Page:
Tell us about your journey! inspire someone.
What were the biggest initial hurdles and how did you overcome them?
If my work has made any small contribution, I hope it’s been pointing the global development sector towards Indigenous or locally-led movements and groups in the Global South. That is why I started my blog ten years ago, trying to elevate leadership rooted in community and move more resources towards those grassroots efforts.
Internally for me, how-matters.org has been an exploration of my voice, and how to use it. In the beginning, when there were just a few bloggers focused on international aid and philanthropy, it could be brutal sometimes. In speaking up and attempting to disrupt oppressive systems rooted in colonialism, I had to learn how to take criticism and pushback in the so-called “marketplace of ideas”, an idea falsely created by capitalism. I had to learn what it means to stand up for something that doesn’t really fit with “the norm” and get serious about what it takes to shift narratives from charity to solidarity. In recent years, now that I have this platform, the question is: how am I going to use it? As a cis white woman, how am I going to give the mic over?
Now I’m completely unapologetic about bringing more of our hearts into this work. Most importantly, amidst the uncertainty of the intersecting global crises of climate change, pandemic, and rising inequality, my work is helping to move more unrestricted money in more disbursed ways than ever before to effective local leaders around the world. There will always be hurdles, but that is the innately human, messy work of changing the world together.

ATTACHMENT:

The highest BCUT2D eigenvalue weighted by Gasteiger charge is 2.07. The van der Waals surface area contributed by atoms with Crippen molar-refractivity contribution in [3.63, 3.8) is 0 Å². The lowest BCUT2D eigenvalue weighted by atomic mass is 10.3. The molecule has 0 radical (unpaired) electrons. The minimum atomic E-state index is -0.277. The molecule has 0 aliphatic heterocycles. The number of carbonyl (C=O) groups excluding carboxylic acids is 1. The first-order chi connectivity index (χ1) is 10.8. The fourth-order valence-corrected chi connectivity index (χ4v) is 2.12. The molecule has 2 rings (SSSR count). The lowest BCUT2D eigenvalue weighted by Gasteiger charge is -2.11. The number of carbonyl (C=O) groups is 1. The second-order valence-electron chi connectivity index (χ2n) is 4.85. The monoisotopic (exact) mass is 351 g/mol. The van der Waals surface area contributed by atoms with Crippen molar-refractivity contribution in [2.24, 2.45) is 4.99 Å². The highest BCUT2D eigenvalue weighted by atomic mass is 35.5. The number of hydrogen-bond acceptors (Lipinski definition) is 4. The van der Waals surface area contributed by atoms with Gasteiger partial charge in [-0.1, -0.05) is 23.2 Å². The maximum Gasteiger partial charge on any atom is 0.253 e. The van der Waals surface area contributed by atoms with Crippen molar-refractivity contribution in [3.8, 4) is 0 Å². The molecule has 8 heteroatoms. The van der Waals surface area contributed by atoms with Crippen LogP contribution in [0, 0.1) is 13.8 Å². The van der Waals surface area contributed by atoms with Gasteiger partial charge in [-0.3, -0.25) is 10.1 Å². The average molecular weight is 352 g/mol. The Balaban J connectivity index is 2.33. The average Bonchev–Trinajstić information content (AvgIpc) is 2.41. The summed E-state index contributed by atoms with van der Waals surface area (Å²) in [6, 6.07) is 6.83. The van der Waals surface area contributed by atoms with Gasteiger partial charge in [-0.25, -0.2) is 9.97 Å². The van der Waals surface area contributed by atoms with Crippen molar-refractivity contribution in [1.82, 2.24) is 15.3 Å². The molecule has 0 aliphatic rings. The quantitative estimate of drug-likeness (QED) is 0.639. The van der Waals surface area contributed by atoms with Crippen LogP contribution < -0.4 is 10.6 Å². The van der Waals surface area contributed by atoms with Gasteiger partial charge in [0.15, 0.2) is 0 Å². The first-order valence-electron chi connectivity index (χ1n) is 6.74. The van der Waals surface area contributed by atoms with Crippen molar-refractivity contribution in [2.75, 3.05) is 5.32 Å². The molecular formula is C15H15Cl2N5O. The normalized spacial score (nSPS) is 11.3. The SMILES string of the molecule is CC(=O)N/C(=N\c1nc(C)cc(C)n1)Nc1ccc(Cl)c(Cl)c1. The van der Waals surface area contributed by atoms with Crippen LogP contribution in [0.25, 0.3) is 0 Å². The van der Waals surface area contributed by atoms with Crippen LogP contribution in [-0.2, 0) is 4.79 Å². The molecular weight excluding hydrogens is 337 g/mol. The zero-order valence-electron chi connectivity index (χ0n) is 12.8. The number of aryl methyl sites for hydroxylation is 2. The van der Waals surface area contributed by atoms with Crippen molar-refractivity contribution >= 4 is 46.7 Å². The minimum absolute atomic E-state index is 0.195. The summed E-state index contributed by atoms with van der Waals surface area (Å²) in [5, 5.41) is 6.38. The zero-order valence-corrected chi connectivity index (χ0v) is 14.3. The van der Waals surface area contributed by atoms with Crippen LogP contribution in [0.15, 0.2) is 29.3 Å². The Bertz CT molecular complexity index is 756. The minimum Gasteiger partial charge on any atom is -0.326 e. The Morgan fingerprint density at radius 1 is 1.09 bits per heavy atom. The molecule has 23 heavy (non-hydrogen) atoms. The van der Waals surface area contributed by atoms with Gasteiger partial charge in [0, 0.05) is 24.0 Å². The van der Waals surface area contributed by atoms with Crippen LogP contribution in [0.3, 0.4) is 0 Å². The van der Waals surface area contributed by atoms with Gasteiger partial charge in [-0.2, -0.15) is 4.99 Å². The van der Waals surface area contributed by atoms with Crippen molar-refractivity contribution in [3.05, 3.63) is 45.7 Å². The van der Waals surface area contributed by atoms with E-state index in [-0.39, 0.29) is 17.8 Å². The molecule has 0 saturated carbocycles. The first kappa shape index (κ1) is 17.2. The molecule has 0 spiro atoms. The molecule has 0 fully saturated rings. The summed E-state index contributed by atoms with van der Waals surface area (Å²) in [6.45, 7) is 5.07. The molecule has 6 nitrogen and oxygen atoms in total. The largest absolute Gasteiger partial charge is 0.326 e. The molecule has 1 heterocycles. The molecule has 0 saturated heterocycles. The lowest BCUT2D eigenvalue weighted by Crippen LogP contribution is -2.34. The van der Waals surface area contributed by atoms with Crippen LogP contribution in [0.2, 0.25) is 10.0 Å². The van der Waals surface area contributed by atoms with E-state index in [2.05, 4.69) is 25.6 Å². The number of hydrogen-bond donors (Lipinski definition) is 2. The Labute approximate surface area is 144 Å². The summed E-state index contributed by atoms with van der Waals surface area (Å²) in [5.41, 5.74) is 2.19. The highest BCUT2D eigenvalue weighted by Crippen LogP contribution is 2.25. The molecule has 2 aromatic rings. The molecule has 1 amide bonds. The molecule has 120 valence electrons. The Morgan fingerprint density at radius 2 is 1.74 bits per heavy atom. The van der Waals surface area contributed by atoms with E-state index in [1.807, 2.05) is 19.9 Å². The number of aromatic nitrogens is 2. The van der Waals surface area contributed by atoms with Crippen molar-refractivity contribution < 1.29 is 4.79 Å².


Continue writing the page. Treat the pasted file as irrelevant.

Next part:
What books are you currently reading?
Among the books of poetry that are always flowing around me, I’m loving Dub: Finding Ceremony by Alexis Pauline Gumbs.
I just finished Advice for Future Corpses (and Those Who Love Them): A Practical Perspective on Death and Dying by Sallie Tisdale (highly recommended), and I’m currently reading Tomorrow Sex Will Be Good Again: Women and Desire in the Age of Consent by Katherine Angel.
Did you ever deal with contention from your family and friends concerning your pursuits? How did you handle it?
I did not deal with contention, per se, but I do think people had a hard time understanding my choice to become an aid worker in Zimbabwe, a place to which many of my family had no means of orienting to other than it was an “underdeveloped” country “over there.” (As did I at first.) Their reactions often revealed nationalism and white saviorism imbued in stereotypes about whom Africans are, what they need, and how they should be ‘helped.’” It always put me in a role of searching for common ground with my friends and family so that they could evolve their awareness too.